Lessons from Indonesia’s Hindu legacy
Oct 14, 2013 01:54 AM , By Pallavi Aiyar
The country’s official recognition and generally peaceful acceptance of Hinduism contrasts with India’s own problematic record of religious tolerance

Indians tend to see themselves as unique, in terms of both the achievements, and dilemmas, related to their bewildering social and cultural diversity. Partly this is because the Indian mental map of the world has tended to focus on the countries of the West, with the addition of our relatively homogenous neighbour, China, in its updated version.

But, if we “Look East,” as our foreign policy mandarins are supposed to be, this exceptionalism is diluted, particularly in the case of a country like Indonesia. India and Indonesia share more than a similarity of names. Both are colourful tapestries of multiple languages, geographies and religions welded together by the imagining of a state where unity coexists with diversity.

India’s diversity is commonly linked to the “unique” characteristics of Hinduism: its ability to accommodate, reinterpret and absorb the other. But Muslim-majority Indonesia has similar claims to openness. In fact, for all of “Hinduism’s” vaunted tolerance, it is arguably better to be Hindu in Indonesia, than Muslim in India.

Indonesia is the world’s most populous Muslim country and its third largest democracy. Spread over 17,000 islands, if superimposed end-to-end on the map of Europe, the country would span the distance from Ireland to the Caspian Sea. The archipelago is home to some 700 languages, and features fauna from both sides of Wallace’s line. And although around 210 of its 242 million citizens, are classified as Muslims, Indonesia also accounts for substantial numbers of other religions.

Demographics

Hindus comprise two per cent of Indonesia’s population and form close to a 90 per cent majority on the island of Bali. The Hindu faith is however, far from limited to Bali. The 1960s and 1970s saw substantial conversions to Hinduism on the island of Java, by groups of people inspired by the imagined glories of the region’s past, which was dominated by Hindu-Buddhist kingdoms until the 16th century.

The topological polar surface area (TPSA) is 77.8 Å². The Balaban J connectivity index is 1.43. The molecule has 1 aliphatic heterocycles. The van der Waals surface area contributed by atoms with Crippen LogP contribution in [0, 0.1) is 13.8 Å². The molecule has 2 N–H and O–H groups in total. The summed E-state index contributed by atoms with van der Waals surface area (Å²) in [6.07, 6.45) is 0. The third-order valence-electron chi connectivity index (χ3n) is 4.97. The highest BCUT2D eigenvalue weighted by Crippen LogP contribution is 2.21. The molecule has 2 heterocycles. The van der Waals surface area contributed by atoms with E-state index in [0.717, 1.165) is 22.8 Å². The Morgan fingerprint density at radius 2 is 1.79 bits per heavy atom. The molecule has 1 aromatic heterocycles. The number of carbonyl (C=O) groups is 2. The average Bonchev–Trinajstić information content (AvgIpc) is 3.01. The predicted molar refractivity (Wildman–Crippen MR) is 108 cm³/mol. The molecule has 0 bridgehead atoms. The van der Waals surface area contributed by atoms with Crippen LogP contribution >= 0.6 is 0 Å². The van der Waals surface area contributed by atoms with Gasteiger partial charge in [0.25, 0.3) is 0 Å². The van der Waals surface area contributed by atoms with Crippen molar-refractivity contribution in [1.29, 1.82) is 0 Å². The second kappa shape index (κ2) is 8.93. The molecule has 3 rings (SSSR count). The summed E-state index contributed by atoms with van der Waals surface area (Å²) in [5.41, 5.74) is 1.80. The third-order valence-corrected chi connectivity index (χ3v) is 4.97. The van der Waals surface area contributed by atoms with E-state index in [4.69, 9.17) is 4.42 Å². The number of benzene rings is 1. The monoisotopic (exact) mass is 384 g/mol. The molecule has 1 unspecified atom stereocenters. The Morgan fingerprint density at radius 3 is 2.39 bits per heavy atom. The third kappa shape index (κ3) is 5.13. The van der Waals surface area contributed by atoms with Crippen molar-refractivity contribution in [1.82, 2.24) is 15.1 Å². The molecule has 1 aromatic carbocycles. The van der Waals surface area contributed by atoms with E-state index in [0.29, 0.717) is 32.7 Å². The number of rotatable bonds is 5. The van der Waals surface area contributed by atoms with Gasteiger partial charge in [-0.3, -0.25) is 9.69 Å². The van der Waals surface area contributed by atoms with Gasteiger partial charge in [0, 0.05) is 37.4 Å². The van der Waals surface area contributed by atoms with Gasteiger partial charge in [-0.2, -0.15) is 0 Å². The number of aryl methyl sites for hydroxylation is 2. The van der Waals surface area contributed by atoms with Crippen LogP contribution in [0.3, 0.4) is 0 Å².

Meanwhile, many adherents of indigenous animist and tribal religions among the Dayak tribes in Borneo, the Toraja in southern Sulawesi, and the Karo in North Sumatra, also converted to Hinduism.

A final component of the country’s Hindu demographic is the 100,000-plus strong Indian diaspora, largely comprising Tamils and Sindhis, the majority of whom live in the capital, Jakarta, and the city of Medan in Sumatra.

Since the country’s independence in 1945, Indonesia’s Hindus have not been the targets of riots or pogroms. They are not disproportionately backward in terms of education, income or employment. Bali, home to some 3.4 million Hindus, is in fact one of the most economically developed parts of the country, with less than five per cent of the population below the poverty line (compared to a national average of 12 per cent).

Coexistence and intolerance

There are no visible restrictions on the practice of Hinduism, and Bali teems with temples devoted to various Hindu gods. Even in other parts of the country, for instance, the Muslim-majority neighbouring island of Lombok, Hinduism exists in a syncretic embrace with Islam. Lombok is home to the Pura Lingsar temple complex, where both Hindus, and those Muslims who adhere to the island’s unique “waktu telu” tradition of Islam, worship.

It is important to note that some of the effervescence demonstrated by Hinduism, notably the conversions from tribal religions, has been due to the intolerance of the Indonesian state which only recognises six religions: Islam, Hinduism, Buddhism, Protestantism, Catholicism and Confucianism. For adherents of religions not on this official list, discrimination by the state is rife, making it difficult to register children for school, obtain wedding certificates and secure employment. Asking to be redesignated as a Hindu is therefore often driven by the harassment faced by believers of indigenous religions, rather than their genuine embrace of Hindu tenets.